WASHINGTON — Contract spending by the Department of Homeland Security has surged by billions of dollars since the agency's creation in 2003, but contracts have been plagued by large-scale waste, abuse and mismanagement, according to a bipartisan congressional report.
The agency has repeatedly planned contract projects improperly, has increasingly awarded them without adequate competition, and has not had enough staff to monitor contracts after they have been signed, the report said. Moreover, costs have frequently spiraled beyond initial estimates, which department personnel sometimes set misleadingly low, the report said.
The report, prepared by staff of the House Committee on Government Reform, pointed to a case in which the Border Patrol paid $20 million for camera systems and related gear that malfunctioned or were never installed.
It said a $10-billion border security program meant to track visitors' U.S. entries and departures was not able to monitor exits and was vulnerable to unauthorized access.
Describing a $1-billion Transportation Safety Administration contract with Unisys Corp. in August 2002 to upgrade computer networks, investigators said Unisys overcharged taxpayers by billing up to $131 an hour for employees who were paid less than half that amount.
And TSA staff had privately estimated the cost of the Unisys contract at $3 billion to $5 billion but told congressional officials it would cost $1 billion because the lower number "would be more palatable."
"The Department of Homeland Security has a critical mission. Unfortunately, its acquisition structure and workforce challenges, as our report shows, betray serious weaknesses that are impeding the ability of DHS to protect the homeland," said Rep. Thomas M. Davis III (R-Va.), chairman of the committee.
The panel's ranking Democrat, Rep. Henry A. Waxman of Los Angeles, said: "Reckless spending, poor planning and weak oversight have undermined crucial homeland security projects and wasted hundreds of millions of dollars.
"Virtually everything that could go wrong has gone wrong. We're less secure and deeper in debt because of the outrageous mismanagement of these contracts," said Waxman, who described the report as the first comprehensive assessment of the administration's record on homeland security contracts.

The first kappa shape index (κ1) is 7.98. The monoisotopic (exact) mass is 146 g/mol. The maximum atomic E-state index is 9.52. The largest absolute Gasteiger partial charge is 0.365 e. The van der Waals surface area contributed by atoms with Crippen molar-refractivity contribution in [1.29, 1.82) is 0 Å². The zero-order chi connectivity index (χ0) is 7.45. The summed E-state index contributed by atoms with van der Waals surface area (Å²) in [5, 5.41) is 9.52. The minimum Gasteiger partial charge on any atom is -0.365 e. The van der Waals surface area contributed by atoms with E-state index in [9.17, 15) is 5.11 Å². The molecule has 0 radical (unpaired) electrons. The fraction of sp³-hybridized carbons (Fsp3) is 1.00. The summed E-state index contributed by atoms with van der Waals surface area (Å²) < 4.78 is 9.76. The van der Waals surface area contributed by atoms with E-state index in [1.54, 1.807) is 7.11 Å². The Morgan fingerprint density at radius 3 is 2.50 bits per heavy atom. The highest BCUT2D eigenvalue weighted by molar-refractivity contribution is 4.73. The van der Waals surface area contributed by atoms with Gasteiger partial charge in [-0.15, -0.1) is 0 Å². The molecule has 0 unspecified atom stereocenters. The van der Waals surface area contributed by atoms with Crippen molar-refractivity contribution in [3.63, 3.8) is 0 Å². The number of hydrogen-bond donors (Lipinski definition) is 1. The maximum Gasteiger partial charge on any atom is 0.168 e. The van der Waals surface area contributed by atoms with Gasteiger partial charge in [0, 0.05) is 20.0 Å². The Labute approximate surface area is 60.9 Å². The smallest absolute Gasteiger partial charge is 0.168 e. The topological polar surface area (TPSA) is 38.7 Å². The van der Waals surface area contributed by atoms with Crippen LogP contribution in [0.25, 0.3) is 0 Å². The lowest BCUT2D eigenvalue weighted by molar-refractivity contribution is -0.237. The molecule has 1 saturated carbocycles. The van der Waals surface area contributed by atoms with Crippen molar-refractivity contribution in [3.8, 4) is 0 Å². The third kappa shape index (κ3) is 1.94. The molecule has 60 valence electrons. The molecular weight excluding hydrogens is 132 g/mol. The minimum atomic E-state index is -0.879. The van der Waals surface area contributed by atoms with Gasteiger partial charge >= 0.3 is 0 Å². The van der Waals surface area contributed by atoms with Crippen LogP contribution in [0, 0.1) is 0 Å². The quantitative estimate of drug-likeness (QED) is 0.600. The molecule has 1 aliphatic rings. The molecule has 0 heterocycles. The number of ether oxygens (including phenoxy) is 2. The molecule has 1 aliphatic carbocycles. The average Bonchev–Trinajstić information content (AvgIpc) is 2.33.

Department spokesman Russ Knocke criticized the report for using the TSA example, which predates the agency's creation, and said the department had saved more than $2 million through strategic sourcing since 2004.
"We take very seriously our responsibility to be good stewards of taxpayer dollars," Knocke said, adding that it was a priority for Secretary Michael Chertoff.
The report comes on the heels of recent investigations that revealed widespread credit card fraud and abuse of the funds earmarked for Hurricane Katrina victims. Multiple Katrina-related investigations are ongoing. The accounts of fraud and abuse, along with the Federal Emergency Management Agency's failures during that crisis, have led Congress to demand changes in FEMA.
The continued problems have caused some lawmakers to grow frustrated with the fledgling department, which was cobbled together out of 22 separate agencies after the Sept. 11 attacks.
The report was based on a review of about 350 reports by government auditors and investigators, many of which had not been publicly released. It identified 32 contracts totaling $34.3 billion that were plagued by waste, abuse or mismanagement.
In a measure of how much money has poured out of the department, the report noted that agency spending rocketed from $3.5 billion in 2003 to $10 billion two years later. Over the same period, the percentage of contracts the agency awarded without full and open competition increased from 19% to 55%, the report said.
"Contract mismanagement at DHS has a steep cost for the taxpayer," the report said. "Competition in federal contracting protects the interests of taxpayers by ensuring that the government gets the best value for the goods and services it buys."
Amid the reports of problems, the department is continuing toward large contracts, including a $2-billion project to design, build, test and operate a border security system.